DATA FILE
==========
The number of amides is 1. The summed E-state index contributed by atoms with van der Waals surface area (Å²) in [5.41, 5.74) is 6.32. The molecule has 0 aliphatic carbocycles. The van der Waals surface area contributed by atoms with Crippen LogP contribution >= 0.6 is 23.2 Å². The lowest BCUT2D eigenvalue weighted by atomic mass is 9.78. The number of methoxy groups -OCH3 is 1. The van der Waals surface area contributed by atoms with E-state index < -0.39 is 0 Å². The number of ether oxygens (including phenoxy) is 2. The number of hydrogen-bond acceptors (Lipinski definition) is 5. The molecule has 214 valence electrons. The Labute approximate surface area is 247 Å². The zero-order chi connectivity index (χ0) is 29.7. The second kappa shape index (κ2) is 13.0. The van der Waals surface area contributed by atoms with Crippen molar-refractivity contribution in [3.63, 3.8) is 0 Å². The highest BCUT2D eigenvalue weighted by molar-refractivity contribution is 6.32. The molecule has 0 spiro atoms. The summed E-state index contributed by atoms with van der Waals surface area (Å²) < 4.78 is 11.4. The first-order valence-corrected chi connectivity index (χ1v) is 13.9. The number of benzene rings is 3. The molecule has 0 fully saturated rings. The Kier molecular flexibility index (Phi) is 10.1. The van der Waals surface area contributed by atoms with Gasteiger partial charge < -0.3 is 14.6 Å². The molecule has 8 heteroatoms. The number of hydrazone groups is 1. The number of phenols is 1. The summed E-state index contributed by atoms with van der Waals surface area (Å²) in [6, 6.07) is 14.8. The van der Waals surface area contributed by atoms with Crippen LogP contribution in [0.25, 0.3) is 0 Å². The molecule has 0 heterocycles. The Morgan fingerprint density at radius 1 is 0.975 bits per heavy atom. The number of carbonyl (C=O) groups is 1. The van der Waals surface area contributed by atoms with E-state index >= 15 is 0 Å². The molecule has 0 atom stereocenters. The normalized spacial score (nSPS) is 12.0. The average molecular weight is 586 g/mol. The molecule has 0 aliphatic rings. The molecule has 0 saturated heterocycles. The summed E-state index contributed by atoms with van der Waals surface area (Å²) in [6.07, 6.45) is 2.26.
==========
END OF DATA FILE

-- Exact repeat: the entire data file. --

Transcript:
The number of amides is 1. The summed E-state index contributed by atoms with van der Waals surface area (Å²) in [5.41, 5.74) is 6.32. The molecule has 0 aliphatic carbocycles. The van der Waals surface area contributed by atoms with Crippen LogP contribution >= 0.6 is 23.2 Å². The lowest BCUT2D eigenvalue weighted by atomic mass is 9.78. The number of methoxy groups -OCH3 is 1. The van der Waals surface area contributed by atoms with E-state index < -0.39 is 0 Å². The number of ether oxygens (including phenoxy) is 2. The number of hydrogen-bond acceptors (Lipinski definition) is 5. The molecule has 214 valence electrons. The Labute approximate surface area is 247 Å². The zero-order chi connectivity index (χ0) is 29.7. The second kappa shape index (κ2) is 13.0. The van der Waals surface area contributed by atoms with Crippen molar-refractivity contribution in [3.63, 3.8) is 0 Å². The highest BCUT2D eigenvalue weighted by molar-refractivity contribution is 6.32. The molecule has 0 spiro atoms. The summed E-state index contributed by atoms with van der Waals surface area (Å²) < 4.78 is 11.4. The first-order valence-corrected chi connectivity index (χ1v) is 13.9. The number of benzene rings is 3. The molecule has 0 fully saturated rings. The Kier molecular flexibility index (Phi) is 10.1. The van der Waals surface area contributed by atoms with Gasteiger partial charge < -0.3 is 14.6 Å². The molecule has 8 heteroatoms. The number of hydrazone groups is 1. The number of phenols is 1. The summed E-state index contributed by atoms with van der Waals surface area (Å²) in [6, 6.07) is 14.8. The van der Waals surface area contributed by atoms with Crippen LogP contribution in [0.25, 0.3) is 0 Å². The molecule has 0 heterocycles. The Morgan fingerprint density at radius 1 is 0.975 bits per heavy atom. The number of carbonyl (C=O) groups is 1. The van der Waals surface area contributed by atoms with E-state index >= 15 is 0 Å². The molecule has 0 atom stereocenters. The normalized spacial score (nSPS) is 12.0. The average molecular weight is 586 g/mol. The molecule has 0 aliphatic rings. The molecule has 0 saturated heterocycles. The summed E-state index contributed by atoms with van der Waals surface area (Å²) in [6.07, 6.45) is 2.26.